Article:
What the World Believes: Only the Bible reveals a God of love

Subject: What the World Believes: Only the Bible reveals a God of love

Romans 5:8 “God demonstrates His own love toward us, in that while we were still sinners, Christ died for us.”

It is impossible to deny we all sin. We know it. And secretly, we all know sin deserves justice. But here in Romans 5:8, God seems to be making a bold statement to all us sinners: He doesn’t just love us in some sort of greasy affection. He claims He acted in history by visibly demonstrating how deep His love is for you – regardless of whatever sin you have ever committed. That love was laid bare in history, by God exercising justice against sin through Jesus Christ dying on the cross for your sin, on your behalf. This realization of God’s love allows you and I to not only love Him back, but understand what our sinful actions cost God in order to bring us back together. Miroslav Volf, Director of Yale University School of Divinity, puts it this way: “When one knows [as the cross demonstrates] that God’s love is greater than all sin, one is free to see oneself in the light of God’s justice and so rediscover one’s own sinfulness.”

But if you may be wondering “How do you know which God is the right one? There so many to choose from. Do these ‘gods’ all have the same message?” We can look at the other three most common religions in the world today (Islam, Buddhism, Hinduism) and see what they say about ‘god’s love’.

For Islam, we turn to Ergun and Emir Caner, university professors who were former Muslims and converted to Christianity. In the their book ‘Unveiling Islam’, they explain the concept of love in Allah, the god of Islam, by describing three major names for Allah: first is ‘The Distant One’: “The Allah we worshipped as Muslims was a remote judge. When Christians speak of the intimacy and grace of God, it confuses a Muslim. In all the terms and titles of Allah, one does not encounter terms of intimacy. Even the most faithful and devout Muslim refers to Allah only as a servant to master; Allah is a distant sovereign.” The second name for Allah is Allah is ‘The Cold Judge’: “Islam looks to a god of the scales, as opposed to the atoning Son of God. Allah forgives only at the repentance of the Muslim, and all consequences for sin and the debt of guilt fall on the Muslim, who comes to Allah in terror, hoping for commutation of his sentence. One sees a judge, as opposed to a God of Love.” And the third name is ‘The Hater’: “Allah’s heart is set against the infidel. He has no love for the unbeliever, nor is a Muslim to ‘evangelize’ the unbelieving world. Allah is to be worshipped, period. The theme is conquest, not conversion, of the unbelieving world.”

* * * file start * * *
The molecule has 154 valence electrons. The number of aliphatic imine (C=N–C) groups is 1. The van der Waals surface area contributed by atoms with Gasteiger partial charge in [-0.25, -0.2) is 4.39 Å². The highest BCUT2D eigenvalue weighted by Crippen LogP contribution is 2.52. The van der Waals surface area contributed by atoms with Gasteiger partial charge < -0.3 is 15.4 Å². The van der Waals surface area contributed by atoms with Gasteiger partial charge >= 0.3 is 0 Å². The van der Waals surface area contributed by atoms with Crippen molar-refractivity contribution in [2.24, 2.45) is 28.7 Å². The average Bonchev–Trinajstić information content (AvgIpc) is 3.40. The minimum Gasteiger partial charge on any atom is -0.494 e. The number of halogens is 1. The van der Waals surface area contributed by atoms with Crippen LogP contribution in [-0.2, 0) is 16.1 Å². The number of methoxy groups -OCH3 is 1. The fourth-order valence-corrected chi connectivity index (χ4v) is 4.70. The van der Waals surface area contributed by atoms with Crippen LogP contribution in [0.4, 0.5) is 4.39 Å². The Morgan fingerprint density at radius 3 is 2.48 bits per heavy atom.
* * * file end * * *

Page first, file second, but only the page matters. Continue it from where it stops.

For Buddhism, Lit-Sen-Chang, in the book ‘Zen-Existentialism: The Spiritual Decline of the West’, describes the main form of Buddhism sweeping the West: Zen Buddhism: “Zen Buddhism is a subtle form of Atheism: it is the love of self first, last and always. It denies the infinity and transcendence of a living, personal God. It denies the need of a Savior, thus denying the true God and the gift of His grace, by exalting and deifying man. Salvation can be secured by man’s own power and wisdom. In Zen Buddhism, there is no supernatural intervention. We bear the whole responsibility for our actions and no Sage whosoever he be has the right to encroach on our free will.”

For Hinduism, Walter Martin, in his book ‘The Kingdom of the Cults’, gives us an overview of a very complicated, yet very popular, religion in the Far East: “Hinduism gives no single idea of God. He can be pantheist (all existence), animist (all nonhuman objects such as rocks, trees, animals, etc.), polytheist (many gods to worship), henotheist (many gods, but only one worshipped), monotheist (only one god). Hinduism believes that all souls are eternal and accountable for their actions throughout time. There is no need for a personal relationship to a Savior, who by grace takes the punishment for their sins.
Rather, it is through ‘karma’ (wheel of suffering) and ‘reincarnation’ (soul inhabits successive human bodies) their bad actions are atoned for as they strive to achieve ‘nirvana’ (self-realization) through ritualistic sacrifice and discipline.”

The God of the Bible is unique when it comes to the concept of love. He stands alone in His unwavering desire to bring you to a personal experience of His love. You only have to sincerely ask Him.

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